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An Iraqi Arms Bust

Russian weapons, organized crime, and the Iraqi government.

10:50 AM, Aug 21, 2007 • By RUEBEN F. JOHNSON
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LAAD 2007-017.JPGBulgarian-produced weapons of Russian design, like this one
manufactured at the Arsenal plant, made up most of the deal.

THE HIDDEN WORLD OF arms trafficking was in the spotlight last weekend with an Associated Press http://www.foxnews.com/story/0,2933,293028,00.html target=_blank>report uncovering a $40 million weapons deal that would have sent more than 100,000 automatic weapons of Russian design to Iraq. But, before the contract could be completed and shipments put into motion, the Italian and Middle Eastern middlemen in the deal were swept up by Operation Parabellum, an on-going investigation that was begun two years ago by Dario Razzi, an anti-Mafia prosecutor.

This operation targeted against organized crime first began in 2005 when investigators inquired into drug trafficking by Mafia kingpins. The scope of their activity soon widened as the team under Razzi began tracking mafia-linked arms deals first with Libya, and then with Iraq.

The AP obtained Italian court documents showing that the proverbial smoking gun (no pun intended) was unearthed early last year when police in Rome, in the course of a drug trafficking investigation, covertly opened the luggage of a suspect they'd been monitoring after he had checked in for a flight to Libya. They were expecting to find a load of narcotics. Instead, the suitcase contained helmets, body armor, and a weapons catalog.

The purchase of Russian-designed weaponry for Iraqi security forces is not unusual. Russian and other Soviet bloc/Warsaw Pact arms was what the Iraqi forces already had in stock, and it is the type of equipment that the troops now fighting alongside U.S. forces are most familiar with.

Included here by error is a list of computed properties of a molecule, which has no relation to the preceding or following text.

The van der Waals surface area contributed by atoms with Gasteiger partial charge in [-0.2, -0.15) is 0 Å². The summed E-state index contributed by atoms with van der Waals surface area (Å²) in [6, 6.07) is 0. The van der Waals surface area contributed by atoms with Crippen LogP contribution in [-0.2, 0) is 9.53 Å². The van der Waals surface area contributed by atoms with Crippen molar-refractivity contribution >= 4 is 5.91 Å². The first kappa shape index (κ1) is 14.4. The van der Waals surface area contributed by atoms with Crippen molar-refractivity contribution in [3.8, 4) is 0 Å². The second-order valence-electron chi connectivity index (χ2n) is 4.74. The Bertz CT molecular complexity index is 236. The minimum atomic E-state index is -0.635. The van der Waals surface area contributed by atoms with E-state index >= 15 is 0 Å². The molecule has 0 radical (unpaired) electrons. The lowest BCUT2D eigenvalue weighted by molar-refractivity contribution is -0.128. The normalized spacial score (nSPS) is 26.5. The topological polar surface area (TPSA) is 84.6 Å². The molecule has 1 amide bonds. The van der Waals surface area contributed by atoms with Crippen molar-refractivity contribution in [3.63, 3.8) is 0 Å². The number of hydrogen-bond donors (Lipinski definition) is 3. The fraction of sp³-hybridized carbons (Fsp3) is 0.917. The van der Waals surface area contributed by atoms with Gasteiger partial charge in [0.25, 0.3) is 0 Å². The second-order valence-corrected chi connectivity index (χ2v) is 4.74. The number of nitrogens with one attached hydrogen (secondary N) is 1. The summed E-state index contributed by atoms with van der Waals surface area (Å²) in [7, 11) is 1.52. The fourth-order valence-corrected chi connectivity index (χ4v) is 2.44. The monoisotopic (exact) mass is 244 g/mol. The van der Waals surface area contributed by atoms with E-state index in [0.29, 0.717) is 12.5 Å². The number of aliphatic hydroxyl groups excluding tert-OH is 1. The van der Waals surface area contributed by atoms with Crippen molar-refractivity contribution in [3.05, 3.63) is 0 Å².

Concern about past problems with having the U.S. military make the buys may be one of the reasons that there were Iraqi government officials controlling the purchase. Those same officials also did not inform the U.S. government that the procurement had been initiated, nor did they provide any details of which entities they were dealing with as intermediaries in the deal. Both of these actions are not the norm for these transactions, which have usually been closely controlled by the U.S. military.

In the past, problems with the procurement and subsequent inventory control of Russian-design equipment has cast doubt on the ability of the U.S. military to properly manage these acquisitions. Iraqi security forces have had to wait months longer than promised to receive rather basic equipment, such as armored vehicles. Some of the equipment that they had received was so substandard when compared with U.S. kit that Iraqi officers had quietly taken to telling Coalition and foreign liaison intelligence officers that the rank-and-file Iraqi troops felt at best like "second class citizens."